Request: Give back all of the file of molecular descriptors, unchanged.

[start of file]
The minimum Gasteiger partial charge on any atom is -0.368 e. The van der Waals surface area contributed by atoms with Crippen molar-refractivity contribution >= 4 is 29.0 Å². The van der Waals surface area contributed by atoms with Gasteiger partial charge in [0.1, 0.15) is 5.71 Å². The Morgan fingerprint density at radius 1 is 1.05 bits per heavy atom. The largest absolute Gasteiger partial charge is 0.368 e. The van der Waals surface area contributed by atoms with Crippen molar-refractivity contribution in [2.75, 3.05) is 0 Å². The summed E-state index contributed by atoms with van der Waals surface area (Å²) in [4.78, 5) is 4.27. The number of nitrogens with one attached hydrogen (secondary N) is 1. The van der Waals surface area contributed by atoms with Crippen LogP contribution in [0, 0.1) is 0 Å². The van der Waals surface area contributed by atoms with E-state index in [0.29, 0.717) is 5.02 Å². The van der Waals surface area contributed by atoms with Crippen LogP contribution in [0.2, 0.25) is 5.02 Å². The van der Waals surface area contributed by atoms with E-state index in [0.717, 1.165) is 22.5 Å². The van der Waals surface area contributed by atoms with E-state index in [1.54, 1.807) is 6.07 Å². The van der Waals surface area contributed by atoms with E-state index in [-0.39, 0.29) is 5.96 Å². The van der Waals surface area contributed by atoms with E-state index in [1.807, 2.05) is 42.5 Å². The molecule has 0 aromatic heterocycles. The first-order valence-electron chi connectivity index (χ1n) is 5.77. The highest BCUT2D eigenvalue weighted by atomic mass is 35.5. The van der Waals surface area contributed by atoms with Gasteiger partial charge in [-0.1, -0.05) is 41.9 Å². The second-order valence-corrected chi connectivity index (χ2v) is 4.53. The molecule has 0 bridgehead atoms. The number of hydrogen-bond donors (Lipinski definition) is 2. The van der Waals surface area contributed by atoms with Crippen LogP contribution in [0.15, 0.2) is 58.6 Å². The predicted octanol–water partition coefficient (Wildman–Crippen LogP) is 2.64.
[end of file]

The minimum Gasteiger partial charge on any atom is -0.368 e. The van der Waals surface area contributed by atoms with Crippen molar-refractivity contribution >= 4 is 29.0 Å². The van der Waals surface area contributed by atoms with Gasteiger partial charge in [0.1, 0.15) is 5.71 Å². The Morgan fingerprint density at radius 1 is 1.05 bits per heavy atom. The largest absolute Gasteiger partial charge is 0.368 e. The van der Waals surface area contributed by atoms with Crippen molar-refractivity contribution in [2.75, 3.05) is 0 Å². The summed E-state index contributed by atoms with van der Waals surface area (Å²) in [4.78, 5) is 4.27. The number of nitrogens with one attached hydrogen (secondary N) is 1. The van der Waals surface area contributed by atoms with Crippen LogP contribution in [0, 0.1) is 0 Å². The van der Waals surface area contributed by atoms with E-state index in [0.29, 0.717) is 5.02 Å². The van der Waals surface area contributed by atoms with Crippen LogP contribution in [0.2, 0.25) is 5.02 Å². The van der Waals surface area contributed by atoms with E-state index in [0.717, 1.165) is 22.5 Å². The van der Waals surface area contributed by atoms with E-state index in [1.54, 1.807) is 6.07 Å². The van der Waals surface area contributed by atoms with E-state index in [-0.39, 0.29) is 5.96 Å². The van der Waals surface area contributed by atoms with E-state index in [1.807, 2.05) is 42.5 Å². The molecule has 0 aromatic heterocycles. The first-order valence-electron chi connectivity index (χ1n) is 5.77. The highest BCUT2D eigenvalue weighted by atomic mass is 35.5. The van der Waals surface area contributed by atoms with Gasteiger partial charge in [-0.1, -0.05) is 41.9 Å². The second-order valence-corrected chi connectivity index (χ2v) is 4.53. The molecule has 0 bridgehead atoms. The number of hydrogen-bond donors (Lipinski definition) is 2. The van der Waals surface area contributed by atoms with Crippen LogP contribution in [0.15, 0.2) is 58.6 Å². The predicted octanol–water partition coefficient (Wildman–Crippen LogP) is 2.64.